We had great news on 30th September 2018! The Mary Boast Prize, which is organised by the Camberwell Society, has been won by an essay from some of the Friends of Burgess Park ‘Zeppelin 1917’ team. A big thank you to all the volunteer authors including the essay editing team of Judith Barratt, Joan Ashworth and Susan Crisp.
The prizewinning essay, which you can read here, tells the story of the 1917 Zeppelin raid on the park, covered on this website, and also the events organised by the Friends of Burgess Park to commemorate the terrible occasion. The winner was announced at the end of a fascinating local history walk around Burgess Park and the surroundings, also covering some of the planned new developments to the area.
The essay is based on work done in 2017 by many volunteer researchers who joined with members of the Friends to investigate the events of 1917 with the help of a Heritage Lottery Fund grant. All kinds of information was uncovered with the help of nearby archives such as the Southwark Local History Archive, the Imperial War Museum and the Cuming Museum collection. At the special events organised to commemorate the centenary in October, we were honoured by the presence of several close members of the two families who lost the biggest number of relatives in the bombing. We were able to add their information to the essay.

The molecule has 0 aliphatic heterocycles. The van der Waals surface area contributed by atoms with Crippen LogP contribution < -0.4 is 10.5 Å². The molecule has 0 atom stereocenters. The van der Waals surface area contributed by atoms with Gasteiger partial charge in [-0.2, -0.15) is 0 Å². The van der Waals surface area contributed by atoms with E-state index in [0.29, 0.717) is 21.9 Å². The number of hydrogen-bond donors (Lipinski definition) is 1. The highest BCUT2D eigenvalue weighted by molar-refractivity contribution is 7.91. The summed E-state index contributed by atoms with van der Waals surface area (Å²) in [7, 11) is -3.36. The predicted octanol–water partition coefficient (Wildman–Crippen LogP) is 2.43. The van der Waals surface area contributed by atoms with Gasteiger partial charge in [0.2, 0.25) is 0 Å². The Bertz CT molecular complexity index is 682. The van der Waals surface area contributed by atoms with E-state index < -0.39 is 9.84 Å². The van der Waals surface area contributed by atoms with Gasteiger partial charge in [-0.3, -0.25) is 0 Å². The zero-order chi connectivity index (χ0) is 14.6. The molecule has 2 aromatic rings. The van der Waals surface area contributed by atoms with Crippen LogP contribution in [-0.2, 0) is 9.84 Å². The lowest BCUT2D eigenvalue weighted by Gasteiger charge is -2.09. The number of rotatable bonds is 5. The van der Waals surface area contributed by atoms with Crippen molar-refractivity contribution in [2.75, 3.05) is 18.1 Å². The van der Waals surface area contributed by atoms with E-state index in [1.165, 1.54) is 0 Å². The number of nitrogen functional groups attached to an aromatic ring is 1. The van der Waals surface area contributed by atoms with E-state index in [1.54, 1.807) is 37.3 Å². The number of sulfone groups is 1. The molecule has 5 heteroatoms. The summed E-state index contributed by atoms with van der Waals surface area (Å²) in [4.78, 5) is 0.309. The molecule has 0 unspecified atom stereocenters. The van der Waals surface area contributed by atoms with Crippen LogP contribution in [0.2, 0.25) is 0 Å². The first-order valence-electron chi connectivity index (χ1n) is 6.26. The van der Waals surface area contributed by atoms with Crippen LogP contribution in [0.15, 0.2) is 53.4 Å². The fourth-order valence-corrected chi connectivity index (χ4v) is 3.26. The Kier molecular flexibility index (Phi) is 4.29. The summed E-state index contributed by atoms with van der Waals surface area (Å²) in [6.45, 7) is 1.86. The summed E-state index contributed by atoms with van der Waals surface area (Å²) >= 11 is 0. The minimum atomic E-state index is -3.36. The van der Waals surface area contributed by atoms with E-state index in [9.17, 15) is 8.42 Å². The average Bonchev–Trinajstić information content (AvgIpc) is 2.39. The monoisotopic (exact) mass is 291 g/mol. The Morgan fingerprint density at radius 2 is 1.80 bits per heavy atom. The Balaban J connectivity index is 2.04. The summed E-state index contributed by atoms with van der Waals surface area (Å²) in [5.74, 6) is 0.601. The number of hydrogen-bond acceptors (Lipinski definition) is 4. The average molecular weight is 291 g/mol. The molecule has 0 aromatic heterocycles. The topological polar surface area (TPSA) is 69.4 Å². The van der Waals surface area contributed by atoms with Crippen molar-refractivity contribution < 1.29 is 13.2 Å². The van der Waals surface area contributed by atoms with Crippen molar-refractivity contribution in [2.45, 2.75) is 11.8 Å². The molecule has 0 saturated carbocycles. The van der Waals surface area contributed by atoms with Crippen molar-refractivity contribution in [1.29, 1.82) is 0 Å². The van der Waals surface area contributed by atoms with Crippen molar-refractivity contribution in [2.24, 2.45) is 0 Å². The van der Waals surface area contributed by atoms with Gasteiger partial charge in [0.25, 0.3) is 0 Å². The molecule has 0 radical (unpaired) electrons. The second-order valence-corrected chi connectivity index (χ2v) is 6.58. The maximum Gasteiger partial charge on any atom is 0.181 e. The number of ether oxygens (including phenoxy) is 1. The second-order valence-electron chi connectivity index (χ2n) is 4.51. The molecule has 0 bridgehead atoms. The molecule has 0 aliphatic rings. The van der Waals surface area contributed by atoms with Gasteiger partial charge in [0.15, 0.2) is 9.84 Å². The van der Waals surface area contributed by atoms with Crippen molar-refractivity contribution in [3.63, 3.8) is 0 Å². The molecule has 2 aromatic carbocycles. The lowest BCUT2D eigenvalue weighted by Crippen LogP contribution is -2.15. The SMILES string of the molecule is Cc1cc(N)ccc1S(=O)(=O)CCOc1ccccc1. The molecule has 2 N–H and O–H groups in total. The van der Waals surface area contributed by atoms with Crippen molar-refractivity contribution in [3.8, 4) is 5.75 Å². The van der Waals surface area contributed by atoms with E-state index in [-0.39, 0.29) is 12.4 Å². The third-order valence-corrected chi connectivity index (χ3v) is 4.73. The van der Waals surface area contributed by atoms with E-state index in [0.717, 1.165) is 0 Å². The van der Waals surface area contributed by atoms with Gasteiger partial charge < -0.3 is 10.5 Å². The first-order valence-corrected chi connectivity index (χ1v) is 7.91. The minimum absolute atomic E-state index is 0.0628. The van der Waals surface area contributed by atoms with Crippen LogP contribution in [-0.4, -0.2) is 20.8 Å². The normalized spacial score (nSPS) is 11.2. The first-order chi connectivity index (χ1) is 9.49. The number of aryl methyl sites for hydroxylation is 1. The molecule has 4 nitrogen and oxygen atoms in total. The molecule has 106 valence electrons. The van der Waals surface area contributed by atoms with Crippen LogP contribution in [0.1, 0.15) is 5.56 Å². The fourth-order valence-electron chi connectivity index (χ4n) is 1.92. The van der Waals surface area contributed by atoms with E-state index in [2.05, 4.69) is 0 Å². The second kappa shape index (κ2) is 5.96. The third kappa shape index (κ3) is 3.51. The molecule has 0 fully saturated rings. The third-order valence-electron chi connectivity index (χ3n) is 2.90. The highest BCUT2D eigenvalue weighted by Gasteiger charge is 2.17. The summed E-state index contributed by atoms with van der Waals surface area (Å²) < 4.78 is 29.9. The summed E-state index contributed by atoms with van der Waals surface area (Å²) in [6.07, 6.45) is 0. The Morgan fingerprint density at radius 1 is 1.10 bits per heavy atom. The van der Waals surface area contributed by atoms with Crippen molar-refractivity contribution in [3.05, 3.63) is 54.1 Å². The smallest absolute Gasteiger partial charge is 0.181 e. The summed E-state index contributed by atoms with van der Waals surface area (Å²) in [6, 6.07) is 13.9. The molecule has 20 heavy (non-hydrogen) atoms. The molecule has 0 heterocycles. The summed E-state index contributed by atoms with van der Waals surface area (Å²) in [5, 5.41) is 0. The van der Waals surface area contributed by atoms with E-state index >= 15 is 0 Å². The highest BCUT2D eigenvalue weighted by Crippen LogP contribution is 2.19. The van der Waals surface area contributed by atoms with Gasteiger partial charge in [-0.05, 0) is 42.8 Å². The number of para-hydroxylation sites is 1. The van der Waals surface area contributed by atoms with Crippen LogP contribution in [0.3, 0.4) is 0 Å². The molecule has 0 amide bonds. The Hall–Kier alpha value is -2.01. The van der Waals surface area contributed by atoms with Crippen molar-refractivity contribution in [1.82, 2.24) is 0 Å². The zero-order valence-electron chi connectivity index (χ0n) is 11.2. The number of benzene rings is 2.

The Camberwell Society’s annual prize is named after Mary Boast, who was a popular local historian and the archivist at the Southwark Local History Library and Archives. She wrote the excellent, but now difficult to obtain, history booklet – The Story of Camberwell, and has a street named after her.